NASA Electric Aircraft Testbed (NEAT)
NASA is investing in Electrified Aircraft Propulsion (EAP) research as part of the portfolio to improve the fuel efficiency, emissions, and noise levels in commercial transport aircraft. Turboelectric, partially turboelectric, and hybrid electric propulsion systems are the primary EAP configurations being evaluated for regional jet and larger aircraft.
The goal is to show that one or more viable EAP concepts exist for narrow-body aircraft and mature tall-pole technologies related to those concepts. As part of this effort, an electric aircraft power system test facility, NASA Electric Aircraft Testbed (NEAT), was built at the NASA Glenn Research Center’s Plumbrook station. The correct building blocks are in place to have a viable large-plane EAP configuration tested by 2025 leading to entry into service in 2035 if the community chooses to pursue that goal.
Thermal Recovery Energy Efficient System (TREES)
This mission responsive R&D project will transform thermal management of aircraft from a necessary burden into a sought after asset by forming a waste heat energy recycling loop using flight-weight ducted acoustic waves and heat pipes embedded within the airframe.
This technology is key to enabling future electric aircraft propulsion and advanced directed energy weapons in military warplanes because of the significant amount of low grade waste heat being generated within high power insulated composite body vehicles.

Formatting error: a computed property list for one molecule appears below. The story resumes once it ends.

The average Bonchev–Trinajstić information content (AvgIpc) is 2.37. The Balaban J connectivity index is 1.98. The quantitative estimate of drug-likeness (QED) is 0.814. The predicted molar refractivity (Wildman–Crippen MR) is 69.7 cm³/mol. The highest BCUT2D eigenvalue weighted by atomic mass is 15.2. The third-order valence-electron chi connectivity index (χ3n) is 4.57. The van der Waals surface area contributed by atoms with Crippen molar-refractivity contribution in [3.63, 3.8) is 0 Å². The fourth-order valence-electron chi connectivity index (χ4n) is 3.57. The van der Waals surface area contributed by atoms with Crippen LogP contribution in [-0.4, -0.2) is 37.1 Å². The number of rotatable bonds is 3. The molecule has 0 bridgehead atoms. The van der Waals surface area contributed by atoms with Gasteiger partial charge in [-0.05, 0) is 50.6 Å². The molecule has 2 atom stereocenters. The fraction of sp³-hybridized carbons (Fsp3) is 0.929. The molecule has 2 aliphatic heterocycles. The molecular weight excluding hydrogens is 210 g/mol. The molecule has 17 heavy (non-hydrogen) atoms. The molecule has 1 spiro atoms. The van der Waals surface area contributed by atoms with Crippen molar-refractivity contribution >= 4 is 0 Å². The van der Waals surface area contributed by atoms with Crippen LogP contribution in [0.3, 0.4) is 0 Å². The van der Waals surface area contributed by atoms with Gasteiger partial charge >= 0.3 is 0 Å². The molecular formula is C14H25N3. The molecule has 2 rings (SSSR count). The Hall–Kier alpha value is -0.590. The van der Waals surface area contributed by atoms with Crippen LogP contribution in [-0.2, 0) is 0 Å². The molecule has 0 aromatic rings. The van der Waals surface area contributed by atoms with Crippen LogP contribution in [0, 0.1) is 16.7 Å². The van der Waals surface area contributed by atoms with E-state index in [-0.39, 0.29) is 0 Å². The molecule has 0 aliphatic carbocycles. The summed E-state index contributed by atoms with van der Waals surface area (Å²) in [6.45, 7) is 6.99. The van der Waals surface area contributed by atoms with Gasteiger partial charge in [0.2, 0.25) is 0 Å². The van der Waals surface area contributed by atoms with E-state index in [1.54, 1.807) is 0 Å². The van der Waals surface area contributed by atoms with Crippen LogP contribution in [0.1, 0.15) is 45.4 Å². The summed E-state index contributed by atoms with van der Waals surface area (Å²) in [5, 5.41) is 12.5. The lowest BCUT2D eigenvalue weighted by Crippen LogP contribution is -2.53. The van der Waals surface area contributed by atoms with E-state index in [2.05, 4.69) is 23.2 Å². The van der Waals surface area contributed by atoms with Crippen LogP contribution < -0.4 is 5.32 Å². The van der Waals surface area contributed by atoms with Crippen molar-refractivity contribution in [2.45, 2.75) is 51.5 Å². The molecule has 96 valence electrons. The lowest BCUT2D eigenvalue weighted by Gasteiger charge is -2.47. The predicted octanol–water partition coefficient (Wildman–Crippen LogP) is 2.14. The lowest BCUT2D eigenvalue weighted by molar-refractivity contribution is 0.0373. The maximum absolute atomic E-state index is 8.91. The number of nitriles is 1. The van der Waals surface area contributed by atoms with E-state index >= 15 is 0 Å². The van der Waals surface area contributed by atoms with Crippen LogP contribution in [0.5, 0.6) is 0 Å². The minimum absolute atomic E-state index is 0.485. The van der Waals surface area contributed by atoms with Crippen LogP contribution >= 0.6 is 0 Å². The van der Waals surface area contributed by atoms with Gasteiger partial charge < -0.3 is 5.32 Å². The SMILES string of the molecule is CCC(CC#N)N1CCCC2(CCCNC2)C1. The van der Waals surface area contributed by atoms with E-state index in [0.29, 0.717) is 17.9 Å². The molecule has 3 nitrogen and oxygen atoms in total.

It is important to invest in this technology because it is the only known thermal management solution that reduces vehicle weight, improves vehicle performance, minimizes vehicle heat signature and recycles all the distributed low grade waste heat back to the engine. This is a unique opportunity for the Center to simultaneously provide value to the commercial airline industry and national defense while positioning GRC to lead a potential new NASA program area with significant system level vehicle impacts.
This project will transform how waste heat is managed on aircraft by successfully demonstrating a novel NASA patented (Patent No. US 10,507,934 B1, December 17, 2019) aircraft waste heat recovery and recycling system. The objective is to remove low-grade waste heat that is generated throughout high-power composite body aircraft while improving overall vehicle performance.
Prefer a thermal management technology that:
- Improves fuel efficiency.
- Reduces emissions.
- Removes heat from small core engines, more electric composite aircraft, and high power electric propulsion systems.
- Reduces vehicle mass.
- Reduces thermal signature for military.
Commercially attractive solution would achieve >15% fuel savings
- Ram air HX:
- Adds weight and aircraft drag.
- Convective skin cooling HX:
- Adds weight, drag, and inefficient.
- Dumping heat into fuel:
- Limited thermal capacity.
- Dumping heat into lubricating oil:
- Limited thermal capacity.
- Active cooling:
- Adds weight and consumes fuel.
- Phase change cooling:
- Adds weight and limited capacity.
- Heat pipe, multiphase, vapor compression:
- Adds weight and consumes fuels.
The basic objective is to utilize a new class of thermo-acoustic technology to passively collect, transport, and recycle waste heat produced throughout the aircraft. This project will design, build, and test TREES at the NASA Electric Aircraft Testbed (NEAT).